Christian humility, on the other hand, is grounded in our awareness of where we come from and our proper relationship to God and others. It is a sense of being grounded. In fact, the Latin root of the word means to be of the earth. A humble person understands their self-worth and value as a being created in the image and likeness of God and appreciates that God created us to be in relationship with God and with others. Rather than concentrate on ourselves and our own wants and desires, a humble person understands that God has called him to care and help others. Our life purpose is to be in a loving relationship with God and each other. As we shall see in a moment, we are humble when we give of ourselves as gift to others as Christ gave himself to us.
Such a way of life stands in sharp contrast to the ideals of the modern world. We are encouraged to be concerned with our own self interests and to do all we can to obtain our ultimate goals and dreams, even if that may mean some are left behind. We have even lost a sense of humility on the simplest of levels of social interaction; rather than listening to one another, we’ve become more concerned about being right and making sure everyone knows our “correct” position.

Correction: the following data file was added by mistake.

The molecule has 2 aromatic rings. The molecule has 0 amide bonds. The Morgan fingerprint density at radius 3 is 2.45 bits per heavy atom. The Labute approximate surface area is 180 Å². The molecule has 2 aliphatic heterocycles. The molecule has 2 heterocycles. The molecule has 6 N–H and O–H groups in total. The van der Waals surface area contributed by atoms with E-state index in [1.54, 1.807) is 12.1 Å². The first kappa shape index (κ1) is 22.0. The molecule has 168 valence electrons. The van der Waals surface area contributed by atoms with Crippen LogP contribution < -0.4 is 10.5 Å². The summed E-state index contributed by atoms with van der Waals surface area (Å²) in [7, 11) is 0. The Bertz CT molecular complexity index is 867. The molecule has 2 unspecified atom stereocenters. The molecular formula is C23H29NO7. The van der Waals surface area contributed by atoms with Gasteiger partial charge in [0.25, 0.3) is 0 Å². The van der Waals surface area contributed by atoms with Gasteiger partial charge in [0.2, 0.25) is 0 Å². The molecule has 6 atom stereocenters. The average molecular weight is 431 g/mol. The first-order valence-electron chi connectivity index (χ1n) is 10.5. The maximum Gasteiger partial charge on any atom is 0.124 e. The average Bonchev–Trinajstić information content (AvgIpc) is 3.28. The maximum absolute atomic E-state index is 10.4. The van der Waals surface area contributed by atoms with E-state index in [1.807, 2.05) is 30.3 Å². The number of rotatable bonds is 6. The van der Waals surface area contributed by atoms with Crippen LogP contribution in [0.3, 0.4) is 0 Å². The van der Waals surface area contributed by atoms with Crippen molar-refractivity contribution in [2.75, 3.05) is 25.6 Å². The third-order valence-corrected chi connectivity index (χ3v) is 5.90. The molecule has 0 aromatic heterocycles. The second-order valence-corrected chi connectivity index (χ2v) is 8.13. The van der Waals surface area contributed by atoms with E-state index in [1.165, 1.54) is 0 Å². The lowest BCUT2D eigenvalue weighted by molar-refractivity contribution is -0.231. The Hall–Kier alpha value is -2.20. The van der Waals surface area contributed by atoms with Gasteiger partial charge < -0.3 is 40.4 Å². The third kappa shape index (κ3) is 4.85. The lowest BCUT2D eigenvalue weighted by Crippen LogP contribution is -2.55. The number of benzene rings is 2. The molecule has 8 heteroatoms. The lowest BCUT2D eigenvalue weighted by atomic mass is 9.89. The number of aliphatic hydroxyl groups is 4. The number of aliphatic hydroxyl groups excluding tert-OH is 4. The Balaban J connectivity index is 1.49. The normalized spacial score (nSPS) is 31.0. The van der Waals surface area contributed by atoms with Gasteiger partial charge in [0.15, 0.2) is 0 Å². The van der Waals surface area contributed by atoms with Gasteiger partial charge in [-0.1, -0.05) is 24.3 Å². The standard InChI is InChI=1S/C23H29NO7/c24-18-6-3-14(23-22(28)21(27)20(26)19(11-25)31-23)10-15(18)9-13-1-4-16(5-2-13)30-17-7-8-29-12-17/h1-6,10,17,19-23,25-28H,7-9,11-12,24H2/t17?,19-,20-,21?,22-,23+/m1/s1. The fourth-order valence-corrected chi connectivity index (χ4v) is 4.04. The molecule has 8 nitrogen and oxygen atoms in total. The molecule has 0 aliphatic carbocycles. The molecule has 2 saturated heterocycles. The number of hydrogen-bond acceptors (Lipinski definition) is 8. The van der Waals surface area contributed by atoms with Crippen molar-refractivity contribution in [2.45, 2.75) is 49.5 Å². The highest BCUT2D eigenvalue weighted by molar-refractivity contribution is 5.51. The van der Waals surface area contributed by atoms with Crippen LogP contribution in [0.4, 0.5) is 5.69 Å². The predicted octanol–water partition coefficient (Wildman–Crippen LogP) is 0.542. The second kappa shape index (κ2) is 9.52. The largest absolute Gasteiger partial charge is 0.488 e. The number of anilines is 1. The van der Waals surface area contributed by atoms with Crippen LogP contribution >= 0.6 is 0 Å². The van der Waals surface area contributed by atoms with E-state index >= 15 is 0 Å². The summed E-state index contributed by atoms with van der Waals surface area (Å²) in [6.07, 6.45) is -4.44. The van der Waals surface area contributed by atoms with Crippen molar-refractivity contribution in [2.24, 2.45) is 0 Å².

While many of us would argue we do not personally live in such a way, consider the growing divide between those who have and those who have not. As I said in an earlier sermon, the Covid-19 pandemic has revealed the profound inequities between persons of different genders, social class, and race. In a sense, one could say that humility no longer stands as a virtue in our day, but pride. We are now formed to do all we can to get ahead of others and to ensure our own success. The sin of pride is the inordinate focus on the self and personal gain.
Paul challenges this way of thinking in his Letter to the Philippians. He tells the early disciples — and us — to remember who and what we are about. “Let each of you look not to your own interests, but to the interests of others.” (Phil 2:4) Rather than live selfishly, we are to live for others.
Before we begin to think that the Christian way of life is just another way of being good and nice in the world, Paul challenges us to “let the same mind be in you that was in Christ Jesus.” (Phil 2:5) In other words, while we may live a life similar to other good people, we do so for very different reasons. And the form of selfless love we are to live and have is exemplified by Jesus. What makes us Christian is not the things we do. Anyone can be nice, even an atheist. (And for that matter, I’ve sometimes encountered nicer atheists than Christians.) What makes us Christian is that we take on Christ and live as Christ.